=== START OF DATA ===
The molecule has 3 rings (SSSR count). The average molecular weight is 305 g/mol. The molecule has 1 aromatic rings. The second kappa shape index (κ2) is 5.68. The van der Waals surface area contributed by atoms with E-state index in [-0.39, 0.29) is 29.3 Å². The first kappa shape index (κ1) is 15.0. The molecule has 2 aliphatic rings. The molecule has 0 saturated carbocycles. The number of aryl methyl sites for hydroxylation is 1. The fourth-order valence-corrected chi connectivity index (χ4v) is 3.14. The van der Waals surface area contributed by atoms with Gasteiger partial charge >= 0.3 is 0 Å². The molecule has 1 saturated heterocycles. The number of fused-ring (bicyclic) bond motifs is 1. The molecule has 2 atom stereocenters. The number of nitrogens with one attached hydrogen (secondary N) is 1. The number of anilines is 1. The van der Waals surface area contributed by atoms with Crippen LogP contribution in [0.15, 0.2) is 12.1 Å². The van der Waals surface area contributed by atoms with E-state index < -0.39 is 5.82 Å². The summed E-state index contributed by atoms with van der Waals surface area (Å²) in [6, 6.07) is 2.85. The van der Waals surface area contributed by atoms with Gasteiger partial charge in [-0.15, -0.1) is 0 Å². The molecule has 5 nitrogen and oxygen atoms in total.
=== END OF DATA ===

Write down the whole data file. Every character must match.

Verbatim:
The molecule has 3 rings (SSSR count). The average molecular weight is 305 g/mol. The molecule has 1 aromatic rings. The second kappa shape index (κ2) is 5.68. The van der Waals surface area contributed by atoms with E-state index in [-0.39, 0.29) is 29.3 Å². The first kappa shape index (κ1) is 15.0. The molecule has 2 aliphatic rings. The molecule has 0 saturated carbocycles. The number of aryl methyl sites for hydroxylation is 1. The fourth-order valence-corrected chi connectivity index (χ4v) is 3.14. The van der Waals surface area contributed by atoms with Gasteiger partial charge >= 0.3 is 0 Å². The molecule has 1 saturated heterocycles. The number of fused-ring (bicyclic) bond motifs is 1. The molecule has 2 atom stereocenters. The number of nitrogens with one attached hydrogen (secondary N) is 1. The number of anilines is 1. The van der Waals surface area contributed by atoms with Crippen LogP contribution in [0.15, 0.2) is 12.1 Å². The van der Waals surface area contributed by atoms with E-state index < -0.39 is 5.82 Å². The summed E-state index contributed by atoms with van der Waals surface area (Å²) in [6, 6.07) is 2.85. The van der Waals surface area contributed by atoms with Gasteiger partial charge in [-0.15, -0.1) is 0 Å². The molecule has 5 nitrogen and oxygen atoms in total.